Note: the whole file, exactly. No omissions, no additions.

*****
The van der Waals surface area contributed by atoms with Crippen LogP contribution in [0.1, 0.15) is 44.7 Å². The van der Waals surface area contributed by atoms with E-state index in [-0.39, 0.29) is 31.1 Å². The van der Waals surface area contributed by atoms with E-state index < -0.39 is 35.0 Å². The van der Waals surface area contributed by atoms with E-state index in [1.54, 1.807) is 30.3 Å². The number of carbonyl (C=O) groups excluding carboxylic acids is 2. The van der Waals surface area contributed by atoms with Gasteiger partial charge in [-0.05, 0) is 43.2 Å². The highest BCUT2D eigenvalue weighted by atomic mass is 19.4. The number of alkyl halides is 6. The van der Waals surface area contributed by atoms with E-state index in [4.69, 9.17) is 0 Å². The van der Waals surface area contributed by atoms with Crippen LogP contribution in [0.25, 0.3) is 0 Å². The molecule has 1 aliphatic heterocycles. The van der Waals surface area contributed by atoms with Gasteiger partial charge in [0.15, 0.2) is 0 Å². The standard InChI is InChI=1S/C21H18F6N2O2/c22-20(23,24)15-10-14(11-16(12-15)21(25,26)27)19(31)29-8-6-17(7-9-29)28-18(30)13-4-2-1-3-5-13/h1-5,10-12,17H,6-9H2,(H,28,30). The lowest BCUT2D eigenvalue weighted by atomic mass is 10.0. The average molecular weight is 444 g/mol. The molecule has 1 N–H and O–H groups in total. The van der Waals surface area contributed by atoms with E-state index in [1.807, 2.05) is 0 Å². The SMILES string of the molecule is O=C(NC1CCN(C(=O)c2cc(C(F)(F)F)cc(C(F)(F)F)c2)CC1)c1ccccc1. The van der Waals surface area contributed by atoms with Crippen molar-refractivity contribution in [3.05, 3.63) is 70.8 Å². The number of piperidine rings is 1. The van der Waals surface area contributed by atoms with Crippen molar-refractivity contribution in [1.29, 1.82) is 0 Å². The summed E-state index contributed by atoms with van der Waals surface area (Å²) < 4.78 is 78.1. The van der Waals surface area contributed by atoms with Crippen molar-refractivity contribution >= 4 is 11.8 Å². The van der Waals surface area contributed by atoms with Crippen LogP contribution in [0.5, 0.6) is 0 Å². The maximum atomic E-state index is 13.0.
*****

The van der Waals surface area contributed by atoms with Crippen LogP contribution in [0.1, 0.15) is 44.7 Å². The van der Waals surface area contributed by atoms with E-state index in [-0.39, 0.29) is 31.1 Å². The van der Waals surface area contributed by atoms with E-state index < -0.39 is 35.0 Å². The van der Waals surface area contributed by atoms with E-state index in [1.54, 1.807) is 30.3 Å². The number of carbonyl (C=O) groups excluding carboxylic acids is 2. The van der Waals surface area contributed by atoms with Gasteiger partial charge in [-0.05, 0) is 43.2 Å². The highest BCUT2D eigenvalue weighted by atomic mass is 19.4. The number of alkyl halides is 6. The van der Waals surface area contributed by atoms with E-state index in [4.69, 9.17) is 0 Å². The van der Waals surface area contributed by atoms with Crippen LogP contribution in [0.25, 0.3) is 0 Å². The molecule has 1 aliphatic heterocycles. The van der Waals surface area contributed by atoms with Gasteiger partial charge in [0.15, 0.2) is 0 Å². The standard InChI is InChI=1S/C21H18F6N2O2/c22-20(23,24)15-10-14(11-16(12-15)21(25,26)27)19(31)29-8-6-17(7-9-29)28-18(30)13-4-2-1-3-5-13/h1-5,10-12,17H,6-9H2,(H,28,30). The lowest BCUT2D eigenvalue weighted by atomic mass is 10.0. The average molecular weight is 444 g/mol. The molecule has 1 N–H and O–H groups in total. The van der Waals surface area contributed by atoms with E-state index in [1.807, 2.05) is 0 Å². The SMILES string of the molecule is O=C(NC1CCN(C(=O)c2cc(C(F)(F)F)cc(C(F)(F)F)c2)CC1)c1ccccc1. The van der Waals surface area contributed by atoms with Crippen molar-refractivity contribution in [3.05, 3.63) is 70.8 Å². The number of piperidine rings is 1. The van der Waals surface area contributed by atoms with Crippen molar-refractivity contribution in [1.29, 1.82) is 0 Å². The summed E-state index contributed by atoms with van der Waals surface area (Å²) < 4.78 is 78.1. The van der Waals surface area contributed by atoms with Crippen molar-refractivity contribution >= 4 is 11.8 Å². The van der Waals surface area contributed by atoms with Crippen LogP contribution in [0.5, 0.6) is 0 Å². The maximum atomic E-state index is 13.0.